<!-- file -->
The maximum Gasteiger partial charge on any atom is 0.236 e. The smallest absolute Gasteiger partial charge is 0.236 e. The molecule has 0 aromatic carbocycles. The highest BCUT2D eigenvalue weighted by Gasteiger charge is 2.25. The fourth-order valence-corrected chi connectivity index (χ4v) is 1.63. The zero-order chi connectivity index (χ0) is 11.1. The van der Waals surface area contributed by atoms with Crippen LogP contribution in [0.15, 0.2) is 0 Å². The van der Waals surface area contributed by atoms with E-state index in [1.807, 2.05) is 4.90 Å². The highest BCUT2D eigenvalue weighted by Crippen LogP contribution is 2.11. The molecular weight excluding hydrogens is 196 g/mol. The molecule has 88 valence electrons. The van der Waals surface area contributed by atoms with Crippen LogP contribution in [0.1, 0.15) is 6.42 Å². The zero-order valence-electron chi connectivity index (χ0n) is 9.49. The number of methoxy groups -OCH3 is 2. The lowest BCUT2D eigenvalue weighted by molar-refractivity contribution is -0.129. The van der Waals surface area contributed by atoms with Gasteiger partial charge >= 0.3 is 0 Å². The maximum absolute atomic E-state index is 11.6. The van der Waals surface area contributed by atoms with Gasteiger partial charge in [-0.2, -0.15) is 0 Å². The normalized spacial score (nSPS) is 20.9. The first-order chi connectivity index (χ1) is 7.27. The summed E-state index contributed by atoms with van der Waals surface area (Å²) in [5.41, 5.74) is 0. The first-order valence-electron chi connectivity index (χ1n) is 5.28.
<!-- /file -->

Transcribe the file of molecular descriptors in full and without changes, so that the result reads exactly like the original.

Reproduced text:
The maximum Gasteiger partial charge on any atom is 0.236 e. The smallest absolute Gasteiger partial charge is 0.236 e. The molecule has 0 aromatic carbocycles. The highest BCUT2D eigenvalue weighted by Gasteiger charge is 2.25. The fourth-order valence-corrected chi connectivity index (χ4v) is 1.63. The zero-order chi connectivity index (χ0) is 11.1. The van der Waals surface area contributed by atoms with Crippen LogP contribution in [0.15, 0.2) is 0 Å². The van der Waals surface area contributed by atoms with E-state index in [1.807, 2.05) is 4.90 Å². The highest BCUT2D eigenvalue weighted by Crippen LogP contribution is 2.11. The molecular weight excluding hydrogens is 196 g/mol. The molecule has 88 valence electrons. The van der Waals surface area contributed by atoms with Crippen LogP contribution in [0.1, 0.15) is 6.42 Å². The zero-order valence-electron chi connectivity index (χ0n) is 9.49. The number of methoxy groups -OCH3 is 2. The lowest BCUT2D eigenvalue weighted by molar-refractivity contribution is -0.129. The van der Waals surface area contributed by atoms with Gasteiger partial charge >= 0.3 is 0 Å². The maximum absolute atomic E-state index is 11.6. The van der Waals surface area contributed by atoms with Gasteiger partial charge in [-0.2, -0.15) is 0 Å². The normalized spacial score (nSPS) is 20.9. The first-order chi connectivity index (χ1) is 7.27. The summed E-state index contributed by atoms with van der Waals surface area (Å²) in [5.41, 5.74) is 0. The first-order valence-electron chi connectivity index (χ1n) is 5.28.